Although reducing the model’s power consumption was not a part of the search objective, the lower latency of the MobileNetEdgeTPU models also helps reduce the average Edge TPU power use. The MobileNetEdgeTPU model consumes less than 50% the power of the minimalistic MobileNetV3 model at comparable accuracy.
Left: Comparison of the accuracy on the ImageNet classification task between MobileNetEdgeTPU and other image classification networks designed for mobile when running on Pixel4 Edge TPU. MobileNetEdgeTPU achieves higher accuracy and lower latency compared with other models. Right: Average Edge TPU power in Watts for different classification models running at 30 frames per second (fps).
Objection Detection Using MobileNetEdgeTPU
The MobileNetEdgeTPU classification model also serves as an effective feature extractor for object detection tasks. Compared with MobileNetV2 based detection models, MobileNetEdgeTPU models offer a significant improvement in model quality (measured as the mean average precision; mAP) on the COCO14 minival dataset at comparable runtimes on the Edge TPU. The MobileNetEdgeTPU detection model has a latency of 6.6ms and achieves mAP score of 24.3, while MobileNetV2-based detection models achieve an mAP of 22 and takes 6.8ms per inference.

The Need for Hardware-Aware Models
While the results shown above highlight the power, performance, and quality benefits of MobileNetEdgeTPU models, it is important to note that the improvements arise due to the fact that these models have been customized to run on the Edge TPU accelerator.
MobileNetEdgeTPU when running on a mobile CPU delivers inferior performance compared with the models that have been tuned specifically for mobile CPUs (MobileNetV3). MobileNetEdgeTPU models perform a much greater number of operations, and so, it is not surprising that they run slower on mobile CPUs, which exhibit a more linear relationship between a model’s compute requirements and the runtime.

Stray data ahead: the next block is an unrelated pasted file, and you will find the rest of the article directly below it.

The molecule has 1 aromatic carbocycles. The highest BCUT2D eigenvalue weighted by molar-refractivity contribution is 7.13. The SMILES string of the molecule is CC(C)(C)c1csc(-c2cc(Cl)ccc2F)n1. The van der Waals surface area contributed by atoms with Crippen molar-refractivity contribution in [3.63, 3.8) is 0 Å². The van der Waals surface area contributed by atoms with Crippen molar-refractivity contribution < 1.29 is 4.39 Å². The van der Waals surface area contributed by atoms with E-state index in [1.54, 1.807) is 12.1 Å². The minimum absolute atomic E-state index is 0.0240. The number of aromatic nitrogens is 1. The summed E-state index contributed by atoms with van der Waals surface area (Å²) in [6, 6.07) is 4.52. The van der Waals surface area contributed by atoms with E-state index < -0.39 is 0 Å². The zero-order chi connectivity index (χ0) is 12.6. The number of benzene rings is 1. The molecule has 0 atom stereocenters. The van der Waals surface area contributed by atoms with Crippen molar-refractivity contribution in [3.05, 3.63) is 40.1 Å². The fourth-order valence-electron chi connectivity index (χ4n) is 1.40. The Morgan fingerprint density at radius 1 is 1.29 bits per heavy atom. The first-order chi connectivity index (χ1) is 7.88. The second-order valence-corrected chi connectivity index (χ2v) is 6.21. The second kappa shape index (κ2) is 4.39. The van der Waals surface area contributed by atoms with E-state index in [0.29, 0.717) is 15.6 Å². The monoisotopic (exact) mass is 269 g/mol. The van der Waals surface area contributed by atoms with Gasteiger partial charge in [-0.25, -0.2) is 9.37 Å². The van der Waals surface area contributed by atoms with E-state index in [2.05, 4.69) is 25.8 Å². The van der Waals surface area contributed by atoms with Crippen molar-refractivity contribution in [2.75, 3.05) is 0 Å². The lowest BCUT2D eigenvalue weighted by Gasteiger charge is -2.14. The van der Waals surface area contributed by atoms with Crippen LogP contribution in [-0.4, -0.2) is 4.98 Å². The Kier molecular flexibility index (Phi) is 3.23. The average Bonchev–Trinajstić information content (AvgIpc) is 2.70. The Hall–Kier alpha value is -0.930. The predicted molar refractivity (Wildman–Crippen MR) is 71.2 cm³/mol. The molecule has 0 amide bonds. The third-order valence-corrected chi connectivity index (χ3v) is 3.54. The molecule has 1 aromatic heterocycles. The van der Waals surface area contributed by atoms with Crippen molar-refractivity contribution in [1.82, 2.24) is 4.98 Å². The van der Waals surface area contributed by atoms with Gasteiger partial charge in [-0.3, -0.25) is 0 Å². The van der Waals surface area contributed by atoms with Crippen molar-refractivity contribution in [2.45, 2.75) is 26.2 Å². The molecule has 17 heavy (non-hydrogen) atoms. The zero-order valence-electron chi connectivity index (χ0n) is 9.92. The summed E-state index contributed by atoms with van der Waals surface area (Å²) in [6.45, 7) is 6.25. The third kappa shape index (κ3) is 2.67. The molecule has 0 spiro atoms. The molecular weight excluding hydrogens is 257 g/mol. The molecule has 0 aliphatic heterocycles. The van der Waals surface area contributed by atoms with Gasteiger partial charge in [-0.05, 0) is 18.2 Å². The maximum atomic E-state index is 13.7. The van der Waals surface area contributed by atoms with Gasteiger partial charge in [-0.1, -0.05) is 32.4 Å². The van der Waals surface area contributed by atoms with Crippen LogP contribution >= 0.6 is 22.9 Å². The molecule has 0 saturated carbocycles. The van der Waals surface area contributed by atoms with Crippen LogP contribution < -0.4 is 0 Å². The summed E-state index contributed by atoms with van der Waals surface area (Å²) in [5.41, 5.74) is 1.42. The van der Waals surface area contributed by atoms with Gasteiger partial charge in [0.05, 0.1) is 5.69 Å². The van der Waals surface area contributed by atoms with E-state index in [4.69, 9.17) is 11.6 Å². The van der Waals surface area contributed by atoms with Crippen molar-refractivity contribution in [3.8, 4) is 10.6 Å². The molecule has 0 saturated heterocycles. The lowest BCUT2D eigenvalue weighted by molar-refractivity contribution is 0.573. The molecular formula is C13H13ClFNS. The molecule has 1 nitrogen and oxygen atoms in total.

MobileNetV3 is still the best performing network when using mobile CPU as the deployment target.
For Researchers and Developers
The MobileNetV3 and MobileNetEdgeTPU code, as well as both floating point and quantized checkpoints for ImageNet classification, are available at the MobileNet github page. Open source implementation for MobileNetV3 and MobileNetEdgeTPU object detection is available in the Tensorflow Object Detection API. Open source implementation for MobileNetV3 semantic segmentation is available in TensorFlow through DeepLab.

Acknowledgements:
This work is made possible through a collaboration spanning several teams across Google. We’d like to acknowledge contributions from Berkin Akin, Okan Arikan, Gabriel Bender, Bo Chen, Liang-Chieh Chen, Grace Chu, Eddy Hsu, John Joseph, Pieter-jan Kindermans, Quoc Le, Owen Lin, Hanxiao Liu, Yun Long, Ravi Narayanaswami, Ruoming Pang, Mark Sandler, Mingxing Tan, Vijay Vasudevan, Weijun Wang, Dong Hyuk Woo, Dmitry Kalenichenko, Yunyang Xiong, Yukun Zhu and support from Hartwig Adam, Blaise Agüera y Arcas, Chidu Krishnan and Steve Molloy.